Female airmen who give birth now have up to a year to decide whether they want to stay in the Air Force, under a new policy that went into effect Wednesday.

The Air Force Personnel Center said in a Thursday release that the change is part of the latest slate of diversity and inclusion initiatives. Previously, pregnant airmen had to separate before childbirth if they wanted to leave the Air Force, the release said.

AFPC said this will give new mothers time to adjust and figure out if they want to continue to balance their military career with their family needs. And new parents can use the MyVector online mentoring system to find other airmen who are also parents and get their help and advice on how to balance work and family.

"Our country has a natural advantage in our incredibly diverse population," said Daniel Sitterly, acting assistant secretary of the Air Force for manpower and reserve affairs. "We just need to maximize it. This is another initiative which allows airmen flexibility in making decisions for their careers, their families and their futures."

New mothers who decide to leave must apply for separation on the virtual Military Personnel Flight system within 12 months of giving birth, and their date of separation must be set for no more than 12 months after applying.

The policy applies for active duty, National Guard or Air Force Reserve mothers who gave birth on or after April 26. New parents who have recently adopted are not eligible for this separation.

In addition, the policy for pregnant airmen to separate before giving birth will remain in place and unchanged, and they will continue to be able to leave the Air Force with a separation date of between 30 and 90 days before their projected delivery date.

"To succeed in meeting current and future mission requirements, the Air Force relies on access to the best talent our nation has to offer," Sitterly said. "To compete for that talent in the future, we must place consistent emphasis on diversity and inclusion in order to attract and retain talent."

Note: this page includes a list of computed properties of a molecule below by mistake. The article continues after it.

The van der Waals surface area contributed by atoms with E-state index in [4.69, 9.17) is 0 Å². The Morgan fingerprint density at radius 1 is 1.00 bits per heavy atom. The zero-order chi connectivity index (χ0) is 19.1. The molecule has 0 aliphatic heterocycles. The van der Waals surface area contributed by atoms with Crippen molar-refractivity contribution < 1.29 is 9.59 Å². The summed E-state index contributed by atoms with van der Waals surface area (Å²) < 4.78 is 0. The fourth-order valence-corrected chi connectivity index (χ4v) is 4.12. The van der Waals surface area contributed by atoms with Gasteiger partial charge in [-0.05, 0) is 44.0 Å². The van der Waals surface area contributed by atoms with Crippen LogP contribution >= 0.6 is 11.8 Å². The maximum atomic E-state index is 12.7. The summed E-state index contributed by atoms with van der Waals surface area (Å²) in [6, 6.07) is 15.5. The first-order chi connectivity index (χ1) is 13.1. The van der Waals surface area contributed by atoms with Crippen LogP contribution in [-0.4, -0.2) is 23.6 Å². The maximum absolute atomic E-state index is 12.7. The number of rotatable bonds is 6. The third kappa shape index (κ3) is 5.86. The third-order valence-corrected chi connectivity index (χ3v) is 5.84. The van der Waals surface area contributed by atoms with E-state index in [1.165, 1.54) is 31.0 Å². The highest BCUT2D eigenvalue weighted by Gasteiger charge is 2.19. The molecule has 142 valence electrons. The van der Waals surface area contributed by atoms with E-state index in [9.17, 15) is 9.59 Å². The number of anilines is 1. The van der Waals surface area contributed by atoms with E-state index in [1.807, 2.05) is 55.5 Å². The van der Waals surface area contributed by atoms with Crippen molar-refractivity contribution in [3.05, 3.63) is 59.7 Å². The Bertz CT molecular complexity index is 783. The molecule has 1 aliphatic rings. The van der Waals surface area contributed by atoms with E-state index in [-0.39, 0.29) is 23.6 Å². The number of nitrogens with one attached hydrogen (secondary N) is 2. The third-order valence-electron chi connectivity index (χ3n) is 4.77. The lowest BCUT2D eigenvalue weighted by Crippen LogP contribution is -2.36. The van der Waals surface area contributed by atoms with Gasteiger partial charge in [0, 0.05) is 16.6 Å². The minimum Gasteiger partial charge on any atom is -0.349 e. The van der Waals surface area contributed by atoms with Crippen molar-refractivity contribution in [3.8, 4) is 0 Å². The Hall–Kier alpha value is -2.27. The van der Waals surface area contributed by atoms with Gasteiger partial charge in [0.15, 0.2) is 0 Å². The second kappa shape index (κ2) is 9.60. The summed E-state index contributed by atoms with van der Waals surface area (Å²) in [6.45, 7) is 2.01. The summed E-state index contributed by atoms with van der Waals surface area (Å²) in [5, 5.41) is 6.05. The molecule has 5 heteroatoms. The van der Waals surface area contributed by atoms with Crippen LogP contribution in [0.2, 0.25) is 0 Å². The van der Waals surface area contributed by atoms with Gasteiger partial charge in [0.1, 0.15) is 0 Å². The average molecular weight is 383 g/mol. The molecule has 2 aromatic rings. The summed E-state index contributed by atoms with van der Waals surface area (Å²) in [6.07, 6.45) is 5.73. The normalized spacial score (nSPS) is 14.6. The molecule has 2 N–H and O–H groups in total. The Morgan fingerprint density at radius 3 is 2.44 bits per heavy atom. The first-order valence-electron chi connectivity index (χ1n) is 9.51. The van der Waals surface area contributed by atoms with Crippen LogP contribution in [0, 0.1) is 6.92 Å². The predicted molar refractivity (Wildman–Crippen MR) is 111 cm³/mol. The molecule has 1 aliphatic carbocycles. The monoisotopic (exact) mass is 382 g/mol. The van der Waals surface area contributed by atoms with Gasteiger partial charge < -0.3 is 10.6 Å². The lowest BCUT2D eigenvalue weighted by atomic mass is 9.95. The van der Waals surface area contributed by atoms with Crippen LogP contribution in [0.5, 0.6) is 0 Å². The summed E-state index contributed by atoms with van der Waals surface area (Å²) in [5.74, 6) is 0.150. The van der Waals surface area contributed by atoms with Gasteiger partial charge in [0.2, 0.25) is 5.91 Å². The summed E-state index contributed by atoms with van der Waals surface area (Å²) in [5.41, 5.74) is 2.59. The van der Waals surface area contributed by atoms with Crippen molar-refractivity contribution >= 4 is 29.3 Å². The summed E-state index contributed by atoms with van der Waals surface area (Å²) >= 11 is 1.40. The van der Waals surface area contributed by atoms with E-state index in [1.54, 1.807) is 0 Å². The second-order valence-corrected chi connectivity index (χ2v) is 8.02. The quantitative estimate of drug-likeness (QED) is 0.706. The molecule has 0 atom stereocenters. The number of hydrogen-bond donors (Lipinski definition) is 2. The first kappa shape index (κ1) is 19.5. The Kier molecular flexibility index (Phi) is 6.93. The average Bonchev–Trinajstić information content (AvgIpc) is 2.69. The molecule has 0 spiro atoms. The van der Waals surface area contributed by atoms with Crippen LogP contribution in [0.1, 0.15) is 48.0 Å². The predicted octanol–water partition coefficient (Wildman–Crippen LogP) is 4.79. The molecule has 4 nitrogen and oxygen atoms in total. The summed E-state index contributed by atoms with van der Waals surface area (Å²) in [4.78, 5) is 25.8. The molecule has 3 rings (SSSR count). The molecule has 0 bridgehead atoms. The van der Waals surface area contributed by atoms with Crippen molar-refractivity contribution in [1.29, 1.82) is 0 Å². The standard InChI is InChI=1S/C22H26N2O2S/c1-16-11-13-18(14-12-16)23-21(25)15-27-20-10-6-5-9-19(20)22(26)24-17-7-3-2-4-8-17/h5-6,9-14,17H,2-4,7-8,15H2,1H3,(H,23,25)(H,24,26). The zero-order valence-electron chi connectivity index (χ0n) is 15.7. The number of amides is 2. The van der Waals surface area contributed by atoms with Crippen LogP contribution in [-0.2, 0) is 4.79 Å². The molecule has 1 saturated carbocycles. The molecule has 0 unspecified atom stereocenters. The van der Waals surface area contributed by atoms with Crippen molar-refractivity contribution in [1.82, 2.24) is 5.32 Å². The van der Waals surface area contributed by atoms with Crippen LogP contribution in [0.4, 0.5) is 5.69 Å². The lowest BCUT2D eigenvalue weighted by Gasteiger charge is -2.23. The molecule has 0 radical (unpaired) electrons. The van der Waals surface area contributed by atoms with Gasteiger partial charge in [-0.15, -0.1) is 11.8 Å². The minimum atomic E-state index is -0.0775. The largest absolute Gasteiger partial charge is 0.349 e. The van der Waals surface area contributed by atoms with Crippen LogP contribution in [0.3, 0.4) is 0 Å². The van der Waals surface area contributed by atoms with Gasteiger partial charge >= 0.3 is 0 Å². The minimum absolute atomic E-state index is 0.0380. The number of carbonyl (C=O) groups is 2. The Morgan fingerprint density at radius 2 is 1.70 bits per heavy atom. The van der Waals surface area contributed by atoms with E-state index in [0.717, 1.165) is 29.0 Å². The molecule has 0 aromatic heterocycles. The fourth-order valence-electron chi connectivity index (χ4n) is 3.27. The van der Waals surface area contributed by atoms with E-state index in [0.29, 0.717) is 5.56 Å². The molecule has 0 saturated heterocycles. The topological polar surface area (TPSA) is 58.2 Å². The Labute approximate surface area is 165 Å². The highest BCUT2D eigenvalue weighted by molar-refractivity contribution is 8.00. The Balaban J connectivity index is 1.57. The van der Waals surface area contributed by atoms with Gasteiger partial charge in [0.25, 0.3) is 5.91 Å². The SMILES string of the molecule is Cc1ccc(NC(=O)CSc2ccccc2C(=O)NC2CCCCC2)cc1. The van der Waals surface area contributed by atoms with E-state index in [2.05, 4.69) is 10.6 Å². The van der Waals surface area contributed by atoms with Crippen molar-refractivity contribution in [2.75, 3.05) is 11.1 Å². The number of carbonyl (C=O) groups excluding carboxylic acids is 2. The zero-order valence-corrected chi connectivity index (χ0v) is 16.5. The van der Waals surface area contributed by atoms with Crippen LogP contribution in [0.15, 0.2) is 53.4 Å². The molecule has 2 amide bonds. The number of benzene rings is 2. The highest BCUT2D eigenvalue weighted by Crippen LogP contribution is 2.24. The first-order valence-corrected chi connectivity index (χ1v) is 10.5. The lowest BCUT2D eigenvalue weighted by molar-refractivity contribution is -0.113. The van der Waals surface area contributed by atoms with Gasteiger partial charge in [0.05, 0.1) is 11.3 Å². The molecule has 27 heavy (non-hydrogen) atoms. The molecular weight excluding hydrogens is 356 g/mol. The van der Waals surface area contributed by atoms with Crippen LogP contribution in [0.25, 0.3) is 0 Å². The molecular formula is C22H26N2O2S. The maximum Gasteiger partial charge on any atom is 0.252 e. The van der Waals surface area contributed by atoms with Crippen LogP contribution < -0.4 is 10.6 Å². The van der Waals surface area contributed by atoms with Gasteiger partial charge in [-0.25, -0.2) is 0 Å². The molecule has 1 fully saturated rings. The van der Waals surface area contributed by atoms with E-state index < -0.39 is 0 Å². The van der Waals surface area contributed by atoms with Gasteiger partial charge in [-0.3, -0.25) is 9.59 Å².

The Air Force also on Tuesday announced it had finalized implementation plans for the latest slate of diversity initiatives. In addition to the change to the separation policy for new mothers, the Air Force's new diversity policies include the following changes:

  • Require at least one qualified, diverse airman is included in the slate of candidates considered for military developmental positions, such as executive officer, aide de camp, military assistant, senior enlisted adviser, career field manager and commander's action group chief. This policy, which will go into effect in May, does not set any hiring requirements. The Air Force wants, "to the extent practicable," slates to include candidates with more than one characteristic of diversity, including race, ethnicity, age, gender, personal life experiences, geographic background, socioeconomic background, cultural knowledge, educational background, work background, language abilities, physical abilities, or philosophical or spiritual perspectives.
  • Ensure development teams and command screening boards — which identify developmental opportunities for officers, enlisted and civilians and find colonels who are good candidates for wing and group command — are made up of diverse panelists. This went into effect in April.
  • Set up a Human Capital Analytics Office by October to help the Air Force make recruiting and retention decisions based on data.
  • Beginning in fiscal 2018, provide new tools and resources to recruiters that will help them spread out to new geographic communities to find recruits. This will include technology such as Internet-enabled tablets and smart phones, data analytic tools that allow recruiters to micro-target diverse communities likely to produce recruits, and databases that can be shared between various recruiting components. The Air Force also wants to increase the diversity of its recruiting force.
  • Increase funding for Air Force Reserve Officer Training Corps scholarships and college internships so new officers come from a more diverse geographic and career background, and encourage women and minorities to serve in career fields that now lack diversity.
  • Cut red tape when providing accommodations for people with disabilities. Currently, funding requests for reasonable accommodations often aren't budgeted by the unit and must be sent up to the major command or higher headquarters for approval, which slows the process down. The Air Force has set up a new funding code that will identify all unit-level requests for accommodations and speed up approval.
  • Provide senior leaders, career field managers, development team members, and other supervisors training on identifying and mitigating unconscious bias before they conduct performance evaluations, at least once per year.

Stephen Losey is the air warfare reporter for Defense News. He previously covered leadership and personnel issues at Air Force Times, and the Pentagon, special operations and air warfare at Military.com. He has traveled to the Middle East to cover U.S. Air Force operations.

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